Reconstructionism vs Gnosis: A (Lame) War Between Two Ideological Camps
Once upon a time (well, back in the mid-2000s) a complete and utter weirdo got involved in a reconstructionist community online. Things were kind of wild back then. I was teaching English in South Korea and had just met the love of my life. Like me, he was a Heathen, and through him, I was increasingly introduced to the US Heathen community.
Nowadays, I know that’s a silly thing to say. The “US Heathen community” sounds like a monolith when there are very clear regional differences. But as an outsider looking in, you tend to notice the broad strokes before the nuances.
One of those broad strokes was the fault line stretching between two seemingly separate ideological camps: the reconstructionists and the gnosis-focused (or “woo”) people.
As a neurodivergent person, reconstructionist spaces were much easier for me to inhabit with their clearly defined “rules of engagement.” I couldn’t talk about the stuff that made my soul sing—namely my experiments and experiences in magic. But that was a small price to pay for knowing where I stood. Conversely, the gnosis-centered groups were confusing and the rules far less clear. Sometimes people wanted to hear about my research and read my sources, but other times…well, I may as well have been offering them the option of sitting in a diarrhea-filled spacesuit.
This was a time during which one camp extolled the virtue of keeping gnosis to oneself (like genitals) and the other seemed to consider bookishness a barrier to gnosis.
(Fun fact: I was once told I was too bookish to have gnosis.)
If you were lucky enough to miss the whole thing, it was like Romeo vs Juliet, only with less death and mostly online.
0/10 would not recommend.
And the absolutely wild part of it all? It was completely unnecessary.
Reconstructionism and Gnosis, Sitting In A Tree…
Before continuing, I want to get something straight: there is nothing wrong with either reconstructionism or gnosis.
(Well, reconstructionism the methodology is fine. I’m not so keen on the weird sect-like version of reconstructionism found in online groups.)
They’re also not really at opposing ends of a spectrum either. I would even argue that reconstructionism is one of the most useful methodologies for reviving/creating workable magical practices rooted in accounts of historical Heathen magic.
However, if I have learned anything from my twenty-or-so years of experimenting in this way, it’s that scholarship (regardless of methodology) can only take you so far. At some point, you want gnosis to take over and guide you the rest of the way.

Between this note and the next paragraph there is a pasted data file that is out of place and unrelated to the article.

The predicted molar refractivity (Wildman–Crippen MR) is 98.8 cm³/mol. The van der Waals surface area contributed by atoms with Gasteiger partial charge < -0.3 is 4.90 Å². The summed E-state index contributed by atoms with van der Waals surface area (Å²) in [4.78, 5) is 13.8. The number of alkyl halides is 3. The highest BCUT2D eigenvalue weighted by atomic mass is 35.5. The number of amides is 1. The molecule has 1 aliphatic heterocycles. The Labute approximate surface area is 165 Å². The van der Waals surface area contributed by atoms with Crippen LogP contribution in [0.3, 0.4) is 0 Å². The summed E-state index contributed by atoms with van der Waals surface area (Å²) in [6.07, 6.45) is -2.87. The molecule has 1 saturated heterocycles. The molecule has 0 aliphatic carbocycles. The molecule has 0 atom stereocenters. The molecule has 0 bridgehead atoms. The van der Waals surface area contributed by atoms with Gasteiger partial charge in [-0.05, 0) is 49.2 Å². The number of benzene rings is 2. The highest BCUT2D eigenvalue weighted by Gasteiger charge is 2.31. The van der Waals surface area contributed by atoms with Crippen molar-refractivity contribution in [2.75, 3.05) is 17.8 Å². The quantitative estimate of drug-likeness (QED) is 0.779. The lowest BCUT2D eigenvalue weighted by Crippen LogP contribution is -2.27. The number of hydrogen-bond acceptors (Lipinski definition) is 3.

But what do I mean by this?
Seams of Gold and Old-Ass Mineshafts
I would like you to imagine for a moment a seam of gold under the earth. It’s a special seam of gold—let’s say it represents all the ritual and magical knowledge we’re currently missing. Now, you could just try digging for that seam without any instructions. But who in their right mind would do that? Mining comes with hazards, and if you’re not careful, you might miss the seam entirely and happen upon something you don’t want. Moreover, the soil in different places is…well, different. The composition is different, the kinds of rocks are different—these are all factors that affect how you dig.
This is where the sources and reconstructionism come in. Imagine that the sources contain the equivalent of geological data, analysis of the material you’re looking for, and possibly even instructions for how best to dig down.
Sometimes they may even purport to reveal the location of an older mine. A mine that the historical Heathens originally dug (but almost always never works out).
So, what to do?
This is where reconstructionism ideally hands the baton over to gnosis.
Like many, I used to fall into the trap of thinking that historical record was the same as authenticity and/or efficacy. But years of research, experimentation, evaluation, and experience have taught me that gnosis/inspiration/guidance from the Holy Powers can be just as important. More often than not, it’s the latter that makes the difference between practices that work and practices that fall flat.
And regardless of era, the proof is always in the pudding with magic.
You see (and I’m probably going to blog about this in the future), magic has never solely been the product of human hands. As a technology, magic is inherently Other —- something that is passed from Themselves to us. There’s a good example of this exchange in the witch-familiar relationship as recorded in English and Scottish sources from the Early Modern Period. I wrote about it in more depth here, if you’re interested. But the quick version is that the source of the witch’s power and learning was the familiar (who was Otherworldly vs demonic in earlier accounts). It was the familiar who was in charge.